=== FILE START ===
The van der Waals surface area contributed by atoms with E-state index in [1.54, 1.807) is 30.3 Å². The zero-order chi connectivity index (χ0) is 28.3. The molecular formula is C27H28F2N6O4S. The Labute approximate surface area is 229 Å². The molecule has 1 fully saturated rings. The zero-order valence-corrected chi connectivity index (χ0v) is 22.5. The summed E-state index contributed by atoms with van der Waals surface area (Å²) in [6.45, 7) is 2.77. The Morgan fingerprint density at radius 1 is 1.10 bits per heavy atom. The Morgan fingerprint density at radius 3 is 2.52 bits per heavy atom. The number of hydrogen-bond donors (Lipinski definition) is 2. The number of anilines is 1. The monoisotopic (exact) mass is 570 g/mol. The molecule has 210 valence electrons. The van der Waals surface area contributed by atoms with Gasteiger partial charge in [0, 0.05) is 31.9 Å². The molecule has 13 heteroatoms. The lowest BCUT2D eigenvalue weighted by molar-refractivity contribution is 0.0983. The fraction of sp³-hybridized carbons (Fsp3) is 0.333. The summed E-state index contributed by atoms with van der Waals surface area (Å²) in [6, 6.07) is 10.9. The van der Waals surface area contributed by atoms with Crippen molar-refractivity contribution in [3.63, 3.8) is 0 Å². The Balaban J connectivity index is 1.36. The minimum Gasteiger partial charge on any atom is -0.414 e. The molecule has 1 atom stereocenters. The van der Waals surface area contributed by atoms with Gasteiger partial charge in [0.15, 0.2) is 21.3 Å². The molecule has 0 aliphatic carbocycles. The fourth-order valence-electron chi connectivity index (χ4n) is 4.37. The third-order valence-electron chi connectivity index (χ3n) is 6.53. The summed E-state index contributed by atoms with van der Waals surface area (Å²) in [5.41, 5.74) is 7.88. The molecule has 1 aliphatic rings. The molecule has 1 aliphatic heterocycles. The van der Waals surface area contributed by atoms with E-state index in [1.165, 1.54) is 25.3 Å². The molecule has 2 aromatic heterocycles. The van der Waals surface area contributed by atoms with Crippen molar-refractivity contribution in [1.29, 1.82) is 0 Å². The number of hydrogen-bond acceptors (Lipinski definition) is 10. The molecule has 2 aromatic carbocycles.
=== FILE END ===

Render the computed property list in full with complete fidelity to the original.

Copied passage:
The van der Waals surface area contributed by atoms with E-state index in [1.54, 1.807) is 30.3 Å². The zero-order chi connectivity index (χ0) is 28.3. The molecular formula is C27H28F2N6O4S. The Labute approximate surface area is 229 Å². The molecule has 1 fully saturated rings. The zero-order valence-corrected chi connectivity index (χ0v) is 22.5. The summed E-state index contributed by atoms with van der Waals surface area (Å²) in [6.45, 7) is 2.77. The Morgan fingerprint density at radius 1 is 1.10 bits per heavy atom. The Morgan fingerprint density at radius 3 is 2.52 bits per heavy atom. The number of hydrogen-bond donors (Lipinski definition) is 2. The number of anilines is 1. The monoisotopic (exact) mass is 570 g/mol. The molecule has 210 valence electrons. The van der Waals surface area contributed by atoms with Gasteiger partial charge in [0, 0.05) is 31.9 Å². The molecule has 13 heteroatoms. The lowest BCUT2D eigenvalue weighted by molar-refractivity contribution is 0.0983. The fraction of sp³-hybridized carbons (Fsp3) is 0.333. The summed E-state index contributed by atoms with van der Waals surface area (Å²) in [6, 6.07) is 10.9. The van der Waals surface area contributed by atoms with Crippen molar-refractivity contribution in [3.63, 3.8) is 0 Å². The Balaban J connectivity index is 1.36. The minimum Gasteiger partial charge on any atom is -0.414 e. The molecule has 1 atom stereocenters. The van der Waals surface area contributed by atoms with Gasteiger partial charge in [0.15, 0.2) is 21.3 Å². The molecule has 0 aliphatic carbocycles. The fourth-order valence-electron chi connectivity index (χ4n) is 4.37. The third-order valence-electron chi connectivity index (χ3n) is 6.53. The summed E-state index contributed by atoms with van der Waals surface area (Å²) in [5.41, 5.74) is 7.88. The molecule has 1 aliphatic rings. The molecule has 1 aliphatic heterocycles. The van der Waals surface area contributed by atoms with E-state index in [1.165, 1.54) is 25.3 Å². The molecule has 2 aromatic heterocycles. The van der Waals surface area contributed by atoms with Crippen molar-refractivity contribution in [1.29, 1.82) is 0 Å². The number of hydrogen-bond acceptors (Lipinski definition) is 10. The molecule has 2 aromatic carbocycles.